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Inquiring About a Submission

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I submitted a piece for a paper contest/conference and was told upon submission that entrants would be notified by mid- to late July regarding the decision. When would be an acceptable time to inquire about this decision? The conference is in a month-and-a-half, and I don't want to wait too long on the outside chance my paper was actually selected (travel plans and scheduling become factors as the conference date approaches). However, I also don't want to appear pushy. Any tips, or has anybody had a similar scenario?

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Enough time has elapsed from the the expected notification date. You can legitimately email the conference organizers at this point and inquire about your submission. It won't be considered pushy at this point. Before you do that, though, does the conference have a website? If so, check and see if there is a program online or if they have an update about a possible notification date. Sometimes they will run late and other times somehow some rejected submissions might not hear back from organizers as quickly as accepted ones. If there is a program online and you're not on it, you know what that means.

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You have waited a lot longer than I would have!

Like fuzzy said, I would check their website as they might have changed the announcment date. It's not uncommon for dates to be pushed back.

Goodluck! Hope it works out for you :)

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Thank you both for the advice! I would up sending the organizer an email to see what was going on, and I was told that it would take another week to finish evaluating the papers. However, that was three weeks ago, and there has still been no announcement made on the website and no email sent with a decision. I'm not sure I can email again without coming across as too much of a pain, but now the conference is fast approaching. Any more advice?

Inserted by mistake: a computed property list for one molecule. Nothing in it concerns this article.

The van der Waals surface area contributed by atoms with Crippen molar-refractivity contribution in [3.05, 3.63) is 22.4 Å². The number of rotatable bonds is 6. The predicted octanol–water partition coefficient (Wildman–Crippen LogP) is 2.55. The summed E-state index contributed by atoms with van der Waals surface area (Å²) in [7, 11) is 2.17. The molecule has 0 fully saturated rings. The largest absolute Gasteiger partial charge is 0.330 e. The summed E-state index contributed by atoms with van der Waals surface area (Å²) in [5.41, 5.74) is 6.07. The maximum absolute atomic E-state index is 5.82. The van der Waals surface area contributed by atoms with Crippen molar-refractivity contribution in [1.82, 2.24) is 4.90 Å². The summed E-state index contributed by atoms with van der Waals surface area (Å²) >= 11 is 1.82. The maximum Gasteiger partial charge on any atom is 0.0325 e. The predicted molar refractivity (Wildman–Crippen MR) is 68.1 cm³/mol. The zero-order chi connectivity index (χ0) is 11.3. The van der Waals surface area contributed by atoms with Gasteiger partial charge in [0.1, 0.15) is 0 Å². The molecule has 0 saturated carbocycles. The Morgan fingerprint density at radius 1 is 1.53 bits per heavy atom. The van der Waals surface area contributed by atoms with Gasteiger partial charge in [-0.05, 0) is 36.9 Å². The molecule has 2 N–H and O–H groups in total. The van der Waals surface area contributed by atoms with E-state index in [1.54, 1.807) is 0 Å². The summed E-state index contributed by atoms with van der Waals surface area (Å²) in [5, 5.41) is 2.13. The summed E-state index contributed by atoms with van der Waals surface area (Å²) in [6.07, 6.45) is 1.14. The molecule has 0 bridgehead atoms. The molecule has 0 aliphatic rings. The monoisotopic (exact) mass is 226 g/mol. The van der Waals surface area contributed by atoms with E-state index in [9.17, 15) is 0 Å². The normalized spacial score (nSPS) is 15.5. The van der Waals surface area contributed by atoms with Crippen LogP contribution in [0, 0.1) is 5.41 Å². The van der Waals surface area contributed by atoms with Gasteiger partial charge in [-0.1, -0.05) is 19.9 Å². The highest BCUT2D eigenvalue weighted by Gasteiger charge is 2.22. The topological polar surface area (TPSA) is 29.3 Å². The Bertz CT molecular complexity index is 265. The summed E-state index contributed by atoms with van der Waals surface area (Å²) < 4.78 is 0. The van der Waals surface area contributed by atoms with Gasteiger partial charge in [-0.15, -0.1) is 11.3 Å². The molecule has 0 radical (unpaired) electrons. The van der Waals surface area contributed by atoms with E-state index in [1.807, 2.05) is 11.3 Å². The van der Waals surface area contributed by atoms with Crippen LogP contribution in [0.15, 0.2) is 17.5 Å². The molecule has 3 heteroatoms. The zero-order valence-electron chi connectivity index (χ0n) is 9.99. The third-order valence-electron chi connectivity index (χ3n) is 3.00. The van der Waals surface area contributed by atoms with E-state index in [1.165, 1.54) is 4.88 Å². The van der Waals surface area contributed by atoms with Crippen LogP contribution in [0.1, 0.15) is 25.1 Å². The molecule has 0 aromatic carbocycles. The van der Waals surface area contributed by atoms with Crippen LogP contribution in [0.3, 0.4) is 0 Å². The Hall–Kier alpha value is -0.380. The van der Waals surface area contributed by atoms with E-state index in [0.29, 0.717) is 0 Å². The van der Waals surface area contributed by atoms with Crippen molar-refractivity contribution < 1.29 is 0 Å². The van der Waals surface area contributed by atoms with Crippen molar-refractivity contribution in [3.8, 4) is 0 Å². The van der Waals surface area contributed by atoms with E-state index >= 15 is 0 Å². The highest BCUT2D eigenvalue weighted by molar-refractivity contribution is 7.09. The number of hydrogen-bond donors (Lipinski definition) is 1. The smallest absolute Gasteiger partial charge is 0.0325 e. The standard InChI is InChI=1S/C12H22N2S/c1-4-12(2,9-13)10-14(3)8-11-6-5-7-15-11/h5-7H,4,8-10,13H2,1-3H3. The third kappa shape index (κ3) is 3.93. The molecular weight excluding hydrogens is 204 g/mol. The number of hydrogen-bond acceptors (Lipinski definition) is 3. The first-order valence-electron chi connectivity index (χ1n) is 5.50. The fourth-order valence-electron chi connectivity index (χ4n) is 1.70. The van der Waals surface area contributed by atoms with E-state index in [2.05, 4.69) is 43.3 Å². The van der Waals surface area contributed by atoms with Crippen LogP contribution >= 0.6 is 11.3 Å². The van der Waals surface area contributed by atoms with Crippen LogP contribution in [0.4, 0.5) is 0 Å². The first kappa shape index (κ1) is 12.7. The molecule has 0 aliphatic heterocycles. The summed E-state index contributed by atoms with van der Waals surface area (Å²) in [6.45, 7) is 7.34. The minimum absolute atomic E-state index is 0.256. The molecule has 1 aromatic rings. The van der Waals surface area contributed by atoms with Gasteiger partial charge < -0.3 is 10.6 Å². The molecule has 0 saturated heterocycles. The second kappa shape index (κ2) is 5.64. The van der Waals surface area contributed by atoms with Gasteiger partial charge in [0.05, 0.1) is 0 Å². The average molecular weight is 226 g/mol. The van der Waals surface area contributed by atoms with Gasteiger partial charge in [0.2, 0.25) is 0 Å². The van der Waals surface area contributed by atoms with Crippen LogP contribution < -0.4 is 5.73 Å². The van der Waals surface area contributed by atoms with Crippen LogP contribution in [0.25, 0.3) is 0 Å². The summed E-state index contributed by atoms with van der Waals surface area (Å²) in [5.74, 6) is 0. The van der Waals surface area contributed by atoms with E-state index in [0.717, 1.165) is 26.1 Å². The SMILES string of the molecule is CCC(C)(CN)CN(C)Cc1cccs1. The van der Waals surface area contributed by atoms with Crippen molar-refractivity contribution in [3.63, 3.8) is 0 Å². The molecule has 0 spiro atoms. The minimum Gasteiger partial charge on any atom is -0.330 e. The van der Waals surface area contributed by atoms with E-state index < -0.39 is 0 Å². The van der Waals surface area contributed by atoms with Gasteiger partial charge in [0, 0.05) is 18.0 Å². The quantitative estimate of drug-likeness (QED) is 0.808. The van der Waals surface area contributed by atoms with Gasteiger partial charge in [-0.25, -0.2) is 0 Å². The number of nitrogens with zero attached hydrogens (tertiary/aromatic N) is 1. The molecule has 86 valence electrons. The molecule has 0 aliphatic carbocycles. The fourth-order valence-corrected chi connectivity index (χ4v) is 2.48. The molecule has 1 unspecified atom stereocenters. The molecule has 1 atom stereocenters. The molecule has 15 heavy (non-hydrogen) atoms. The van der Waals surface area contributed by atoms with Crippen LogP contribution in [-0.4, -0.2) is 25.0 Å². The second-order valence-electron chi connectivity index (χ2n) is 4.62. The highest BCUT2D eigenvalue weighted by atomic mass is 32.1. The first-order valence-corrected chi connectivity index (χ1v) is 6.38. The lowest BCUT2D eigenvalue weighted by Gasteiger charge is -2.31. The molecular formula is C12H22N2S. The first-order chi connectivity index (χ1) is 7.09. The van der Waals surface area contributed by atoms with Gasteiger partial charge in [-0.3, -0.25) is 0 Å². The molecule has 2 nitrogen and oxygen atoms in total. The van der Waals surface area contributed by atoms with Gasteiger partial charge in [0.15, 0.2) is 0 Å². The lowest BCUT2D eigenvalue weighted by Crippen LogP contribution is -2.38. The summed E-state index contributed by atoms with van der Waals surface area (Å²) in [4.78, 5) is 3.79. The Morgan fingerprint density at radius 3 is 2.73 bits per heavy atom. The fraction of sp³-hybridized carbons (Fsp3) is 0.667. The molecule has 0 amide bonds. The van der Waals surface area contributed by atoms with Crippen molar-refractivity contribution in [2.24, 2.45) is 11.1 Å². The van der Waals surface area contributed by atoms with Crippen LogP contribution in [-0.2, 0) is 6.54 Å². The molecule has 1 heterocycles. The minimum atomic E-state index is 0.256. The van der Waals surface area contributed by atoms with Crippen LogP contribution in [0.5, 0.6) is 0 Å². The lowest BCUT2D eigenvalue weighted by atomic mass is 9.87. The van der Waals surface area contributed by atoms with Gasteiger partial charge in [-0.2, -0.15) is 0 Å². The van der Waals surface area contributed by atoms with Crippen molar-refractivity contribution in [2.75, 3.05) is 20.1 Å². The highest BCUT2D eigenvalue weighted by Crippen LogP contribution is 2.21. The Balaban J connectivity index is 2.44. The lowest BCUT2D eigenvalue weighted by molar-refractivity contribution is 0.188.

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The conference is a month away at this point, right? I'm assuming that you will only be able to attend if your paper is selected? Or do the organizers expect everyone to attend, but only the selected papers will present?

I'd say that while the almost 2 month delay from their original posted notification date is unusual, it's not that weird to have to wait until ~1 month before a conference starts to find out if you are presenting, especially if it's a small meeting. For a meeting with ~200 attendees, the abstract submission deadline was ~6 weeks before the conference date, and the selection was made ~4 weeks prior. In another meeting of ~60 attendees, we submitted abstracts ~5 weeks before and found out ~3 weeks prior. Both of these were national conferences too. But all these dates/deadlines were published ahead of time and the organizers stuck to them!

Maybe this conference has a reputation for being very delayed! I've been on the organizing side of a meeting before and everyone is working as a volunteer, so sometimes delays happen. However, I'm not excusing their extreme tardiness. I think if they had put a deadline up, then they should stick to it (or update people if it changes), so I'd be annoyed and frustrated and worried etc. too.

My advice depends on who is paying for this conference:

If you are not the one paying, then I talk to whoever is paying (supervisor?) and let them know what's going on. They would be the ones paying more if you miss out on the best pricing for travel arrangements, hotels, etc., you are not the one eating the costs. But if it's a good opportunity for you, the supervisor probably would okay with it since it's clearly a situation out of your control. Since they are the one paying though, you should keep them in the loop!

If you are paying your own way (including making use of travel grants) then I think you should decide on a date as a "point of no return" (i.e. you won't be attending if you don't hear from them by this date) and send one last email to the organizer then. Typically, ticket prices are still decent up to 2 weeks before date of travel. I'd prefer to book at least 3 weeks in advance though. So pick a date that you feel safe with and send one last email saying something like "look, I have to make travel arrangements now, is there any update?" Hopefully you will get a response either way. I'd say wait until the date of no return because you don't run any risk of "annoying" the organizer and getting rejected, since if you don't hear from them by this date, you would not go anyways.

Also keep in mind that there could be other conference opportunities to present your work too, if it takes too long and prices go too high, it might be a better use of your funds/supervisor funds for a different travel/presentation opportunity!

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